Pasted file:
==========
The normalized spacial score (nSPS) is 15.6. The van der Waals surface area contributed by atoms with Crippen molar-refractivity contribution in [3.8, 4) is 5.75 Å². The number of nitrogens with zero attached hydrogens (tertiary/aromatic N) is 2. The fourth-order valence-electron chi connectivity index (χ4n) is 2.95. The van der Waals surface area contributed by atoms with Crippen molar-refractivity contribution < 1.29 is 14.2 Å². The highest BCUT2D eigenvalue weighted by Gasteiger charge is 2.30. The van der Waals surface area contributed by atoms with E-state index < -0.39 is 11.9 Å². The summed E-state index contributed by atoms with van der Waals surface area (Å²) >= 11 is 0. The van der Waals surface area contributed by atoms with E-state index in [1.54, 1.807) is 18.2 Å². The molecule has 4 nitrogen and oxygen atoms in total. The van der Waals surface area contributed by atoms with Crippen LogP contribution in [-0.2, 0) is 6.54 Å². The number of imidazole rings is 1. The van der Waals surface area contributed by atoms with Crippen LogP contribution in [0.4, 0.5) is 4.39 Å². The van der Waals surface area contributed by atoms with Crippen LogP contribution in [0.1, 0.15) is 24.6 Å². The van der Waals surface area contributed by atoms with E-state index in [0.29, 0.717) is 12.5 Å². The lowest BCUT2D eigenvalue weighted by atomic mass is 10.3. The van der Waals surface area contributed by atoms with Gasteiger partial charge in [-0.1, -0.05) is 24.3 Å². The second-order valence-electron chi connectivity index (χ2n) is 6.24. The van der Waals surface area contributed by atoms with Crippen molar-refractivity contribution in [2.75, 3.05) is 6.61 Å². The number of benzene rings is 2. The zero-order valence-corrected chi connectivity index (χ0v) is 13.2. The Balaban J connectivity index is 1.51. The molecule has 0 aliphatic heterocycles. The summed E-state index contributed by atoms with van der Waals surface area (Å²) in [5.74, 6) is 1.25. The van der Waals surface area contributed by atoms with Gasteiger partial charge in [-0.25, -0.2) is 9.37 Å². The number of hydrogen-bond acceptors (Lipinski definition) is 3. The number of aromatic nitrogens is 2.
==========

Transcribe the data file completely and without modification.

The normalized spacial score (nSPS) is 15.6. The van der Waals surface area contributed by atoms with Crippen molar-refractivity contribution in [3.8, 4) is 5.75 Å². The number of nitrogens with zero attached hydrogens (tertiary/aromatic N) is 2. The fourth-order valence-electron chi connectivity index (χ4n) is 2.95. The van der Waals surface area contributed by atoms with Crippen molar-refractivity contribution < 1.29 is 14.2 Å². The highest BCUT2D eigenvalue weighted by Gasteiger charge is 2.30. The van der Waals surface area contributed by atoms with E-state index < -0.39 is 11.9 Å². The summed E-state index contributed by atoms with van der Waals surface area (Å²) >= 11 is 0. The van der Waals surface area contributed by atoms with E-state index in [1.54, 1.807) is 18.2 Å². The molecule has 4 nitrogen and oxygen atoms in total. The van der Waals surface area contributed by atoms with Crippen LogP contribution in [-0.2, 0) is 6.54 Å². The number of imidazole rings is 1. The van der Waals surface area contributed by atoms with Crippen LogP contribution in [0.4, 0.5) is 4.39 Å². The van der Waals surface area contributed by atoms with Crippen LogP contribution in [0.1, 0.15) is 24.6 Å². The van der Waals surface area contributed by atoms with E-state index in [0.29, 0.717) is 12.5 Å². The lowest BCUT2D eigenvalue weighted by atomic mass is 10.3. The van der Waals surface area contributed by atoms with Gasteiger partial charge in [-0.1, -0.05) is 24.3 Å². The second-order valence-electron chi connectivity index (χ2n) is 6.24. The van der Waals surface area contributed by atoms with Crippen molar-refractivity contribution in [2.75, 3.05) is 6.61 Å². The number of benzene rings is 2. The zero-order valence-corrected chi connectivity index (χ0v) is 13.2. The Balaban J connectivity index is 1.51. The molecule has 0 aliphatic heterocycles. The summed E-state index contributed by atoms with van der Waals surface area (Å²) in [5.74, 6) is 1.25. The van der Waals surface area contributed by atoms with Gasteiger partial charge in [-0.25, -0.2) is 9.37 Å². The number of hydrogen-bond acceptors (Lipinski definition) is 3. The number of aromatic nitrogens is 2.